0
$\begingroup$

I am new to these concepts in biology and need some help understanding. My main concern is how to find the enhancer of my gene of interest, specifically the sequence of the enhancer. I am working on a project where I will be attempting to use CRISPR- mediated deletion of the promoter region and enhancer region in my gene of interest FOXN2, in MCF7 Tamoxifen resistant breast cancer cells. I already have the sequence for the promoter region from UCSC's GenomeBrowser, but I'm not sure if the enhancer region sequence can just be looked up on there or anywhere else. Do I need to do a protocol to find the enhancer region myself? I have seen many things about ChIP-Seq and that I may need to do that to get data to find my enhancer but I am just not sure. I plan to use the sequences of the enhancer and promoter region of my gene of interest to create gRNA for CRISPR. Thank you to anyone who can help.

$\endgroup$
2
  • $\begingroup$ Encode is a good resource for browsing cis-regulatory elements in the human and mouse genomes. Here is the page listing candidate cis-regulatory elements proximal to the human FOXN2 gene. $\endgroup$
    – acvill
    Nov 19 '19 at 1:08
  • $\begingroup$ Remember that genes can have several enhancer and repressor regions and they can be spread more or less all over the genome if you're unlucky. FOXN2 seems to be reasonably well-known though, so there should be information on this out there. $\endgroup$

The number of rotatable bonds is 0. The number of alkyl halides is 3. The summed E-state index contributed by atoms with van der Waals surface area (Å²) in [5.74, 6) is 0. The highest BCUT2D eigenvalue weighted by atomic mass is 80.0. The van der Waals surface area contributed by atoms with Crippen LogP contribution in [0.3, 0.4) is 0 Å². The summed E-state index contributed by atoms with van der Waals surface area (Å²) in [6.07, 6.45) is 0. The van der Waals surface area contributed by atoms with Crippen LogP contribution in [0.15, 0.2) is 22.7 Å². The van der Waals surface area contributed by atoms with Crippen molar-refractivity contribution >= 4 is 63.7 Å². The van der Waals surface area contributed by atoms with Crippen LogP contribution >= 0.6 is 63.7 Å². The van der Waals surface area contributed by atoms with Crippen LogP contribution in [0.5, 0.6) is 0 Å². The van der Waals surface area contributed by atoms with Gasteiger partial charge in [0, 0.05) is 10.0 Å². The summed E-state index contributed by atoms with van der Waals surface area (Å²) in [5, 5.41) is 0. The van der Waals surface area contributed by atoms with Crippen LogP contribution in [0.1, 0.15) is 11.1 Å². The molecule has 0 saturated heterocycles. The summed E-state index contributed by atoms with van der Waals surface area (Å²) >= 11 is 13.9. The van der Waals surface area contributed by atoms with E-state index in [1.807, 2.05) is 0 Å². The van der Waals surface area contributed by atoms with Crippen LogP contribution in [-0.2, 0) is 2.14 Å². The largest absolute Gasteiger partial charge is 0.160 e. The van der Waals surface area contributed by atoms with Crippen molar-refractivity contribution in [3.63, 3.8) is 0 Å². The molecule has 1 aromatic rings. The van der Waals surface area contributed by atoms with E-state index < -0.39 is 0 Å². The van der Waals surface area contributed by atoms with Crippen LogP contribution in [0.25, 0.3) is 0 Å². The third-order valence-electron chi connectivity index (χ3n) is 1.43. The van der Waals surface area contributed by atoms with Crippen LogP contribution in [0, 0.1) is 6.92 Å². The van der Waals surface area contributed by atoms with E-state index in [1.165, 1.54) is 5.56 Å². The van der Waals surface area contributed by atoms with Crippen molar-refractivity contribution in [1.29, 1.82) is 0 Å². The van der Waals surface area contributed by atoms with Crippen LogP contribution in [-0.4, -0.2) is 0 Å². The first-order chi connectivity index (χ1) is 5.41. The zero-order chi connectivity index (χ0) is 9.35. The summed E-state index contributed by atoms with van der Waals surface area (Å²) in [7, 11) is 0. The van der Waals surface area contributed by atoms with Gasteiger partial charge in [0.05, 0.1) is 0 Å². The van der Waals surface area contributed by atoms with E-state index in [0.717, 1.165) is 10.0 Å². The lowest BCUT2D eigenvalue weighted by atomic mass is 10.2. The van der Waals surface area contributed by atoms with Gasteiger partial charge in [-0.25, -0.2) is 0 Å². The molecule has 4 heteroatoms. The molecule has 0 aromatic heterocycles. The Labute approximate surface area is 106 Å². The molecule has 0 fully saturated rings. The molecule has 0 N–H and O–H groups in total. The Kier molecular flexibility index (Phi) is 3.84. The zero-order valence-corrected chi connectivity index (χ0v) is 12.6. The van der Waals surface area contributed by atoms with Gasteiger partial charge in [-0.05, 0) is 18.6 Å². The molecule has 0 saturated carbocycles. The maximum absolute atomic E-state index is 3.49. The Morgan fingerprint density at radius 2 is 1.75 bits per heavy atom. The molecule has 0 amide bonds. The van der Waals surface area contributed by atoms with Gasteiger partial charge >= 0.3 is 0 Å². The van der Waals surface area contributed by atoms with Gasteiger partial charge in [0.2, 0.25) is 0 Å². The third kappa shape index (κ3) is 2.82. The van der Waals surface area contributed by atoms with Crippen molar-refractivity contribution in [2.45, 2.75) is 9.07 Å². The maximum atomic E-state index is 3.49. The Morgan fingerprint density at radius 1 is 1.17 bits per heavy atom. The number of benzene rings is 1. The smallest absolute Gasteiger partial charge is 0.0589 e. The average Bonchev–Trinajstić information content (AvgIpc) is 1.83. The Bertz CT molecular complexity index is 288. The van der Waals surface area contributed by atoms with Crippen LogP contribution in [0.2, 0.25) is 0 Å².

– Armatus
    Nov 19 '19 at 11:31
1
$\begingroup$

There are several ways to identify enhancers:

(1) Chip seq / chip-chip recognize transcription factor binding sites,

(2) Enhancer specific factors can also be used to identify enhancers, such as EP300, the binding sites of EP300 are often used to predict enhancers;

(3) RNA polymerase II can bind thousands of enhancers, so POLR2A2a, the largest subunit of RNA polymerase II, can also be used to search for enhancer sites;

(4) The high sensitive site of deoxyribonuclease I (DHS) represents the open chromatin region, many of which are covered with enhancers;

(5) A large number of active regulatory elements, including enhancers, can be identified by formaldehyde assisted separation regulatory elements (face) combined with sequencing;

(6) Some histone modification patterns reflect different chromatin states, such as the binding of h3k4me1 and h3k27ac, which are widely used for enhancer labeling;

(7) Enhancer sequence can be transcribed, and the transcriptional enhancer RNA (enrna) is also a marker of enhancer activation;

(8) The method of chromosome 3D conformation (e.g. 5C and Chia pet, capture-c) can also provide the information of enhancer promoter interaction.

$\endgroup$
1
  • 1
    $\begingroup$ Welcome and thanks for your interesting contribution. Can you add some sources to your answer, preferably references to journal papers? But also a wiki link here and there can help other users a lot to background read on your material. Cheers. $\endgroup$
    – AliceD
    Feb 24 '20 at 14:04

Your Answer

By clicking “Post Your Answer”, you agree to our terms of service, privacy policy and cookie policy

Not the answer you're looking for? Browse other questions tagged or ask your own question.